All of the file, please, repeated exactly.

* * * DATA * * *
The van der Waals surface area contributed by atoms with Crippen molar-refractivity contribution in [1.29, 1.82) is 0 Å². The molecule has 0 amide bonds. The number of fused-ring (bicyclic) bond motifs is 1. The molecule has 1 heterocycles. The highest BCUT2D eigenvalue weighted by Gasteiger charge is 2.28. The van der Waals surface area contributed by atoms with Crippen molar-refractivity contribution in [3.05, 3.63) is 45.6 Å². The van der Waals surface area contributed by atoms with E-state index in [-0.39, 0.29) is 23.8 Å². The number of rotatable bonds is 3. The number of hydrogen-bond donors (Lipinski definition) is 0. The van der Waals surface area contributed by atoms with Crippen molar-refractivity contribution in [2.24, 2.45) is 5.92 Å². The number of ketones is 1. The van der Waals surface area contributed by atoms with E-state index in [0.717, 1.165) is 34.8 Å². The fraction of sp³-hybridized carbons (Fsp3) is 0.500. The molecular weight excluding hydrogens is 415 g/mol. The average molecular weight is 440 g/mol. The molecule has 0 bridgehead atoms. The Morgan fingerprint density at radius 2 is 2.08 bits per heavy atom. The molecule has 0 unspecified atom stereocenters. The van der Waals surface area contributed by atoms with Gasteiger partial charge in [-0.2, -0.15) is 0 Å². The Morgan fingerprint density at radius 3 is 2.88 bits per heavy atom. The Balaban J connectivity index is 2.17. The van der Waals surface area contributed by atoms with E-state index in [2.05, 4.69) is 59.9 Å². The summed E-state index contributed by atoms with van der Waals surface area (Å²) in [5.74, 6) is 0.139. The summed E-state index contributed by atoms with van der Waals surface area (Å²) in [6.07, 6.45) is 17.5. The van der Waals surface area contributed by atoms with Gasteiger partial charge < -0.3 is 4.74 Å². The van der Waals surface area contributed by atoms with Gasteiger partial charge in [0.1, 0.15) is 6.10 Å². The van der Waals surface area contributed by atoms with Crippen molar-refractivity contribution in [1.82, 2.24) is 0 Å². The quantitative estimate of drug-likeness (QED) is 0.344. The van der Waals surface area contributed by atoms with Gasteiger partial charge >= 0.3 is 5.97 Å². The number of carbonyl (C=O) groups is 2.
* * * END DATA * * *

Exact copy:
The van der Waals surface area contributed by atoms with Crippen molar-refractivity contribution in [1.29, 1.82) is 0 Å². The molecule has 0 amide bonds. The number of fused-ring (bicyclic) bond motifs is 1. The molecule has 1 heterocycles. The highest BCUT2D eigenvalue weighted by Gasteiger charge is 2.28. The van der Waals surface area contributed by atoms with Crippen molar-refractivity contribution in [3.05, 3.63) is 45.6 Å². The van der Waals surface area contributed by atoms with E-state index in [-0.39, 0.29) is 23.8 Å². The number of rotatable bonds is 3. The number of hydrogen-bond donors (Lipinski definition) is 0. The van der Waals surface area contributed by atoms with Crippen molar-refractivity contribution in [2.24, 2.45) is 5.92 Å². The number of ketones is 1. The van der Waals surface area contributed by atoms with E-state index in [0.717, 1.165) is 34.8 Å². The fraction of sp³-hybridized carbons (Fsp3) is 0.500. The molecular weight excluding hydrogens is 415 g/mol. The average molecular weight is 440 g/mol. The molecule has 0 bridgehead atoms. The Morgan fingerprint density at radius 2 is 2.08 bits per heavy atom. The molecule has 0 unspecified atom stereocenters. The van der Waals surface area contributed by atoms with Gasteiger partial charge in [-0.2, -0.15) is 0 Å². The Morgan fingerprint density at radius 3 is 2.88 bits per heavy atom. The Balaban J connectivity index is 2.17. The van der Waals surface area contributed by atoms with E-state index in [2.05, 4.69) is 59.9 Å². The summed E-state index contributed by atoms with van der Waals surface area (Å²) in [5.74, 6) is 0.139. The summed E-state index contributed by atoms with van der Waals surface area (Å²) in [6.07, 6.45) is 17.5. The van der Waals surface area contributed by atoms with Gasteiger partial charge < -0.3 is 4.74 Å². The van der Waals surface area contributed by atoms with Gasteiger partial charge in [0.1, 0.15) is 6.10 Å². The van der Waals surface area contributed by atoms with Crippen molar-refractivity contribution in [1.82, 2.24) is 0 Å². The quantitative estimate of drug-likeness (QED) is 0.344. The van der Waals surface area contributed by atoms with Gasteiger partial charge >= 0.3 is 5.97 Å². The number of carbonyl (C=O) groups is 2.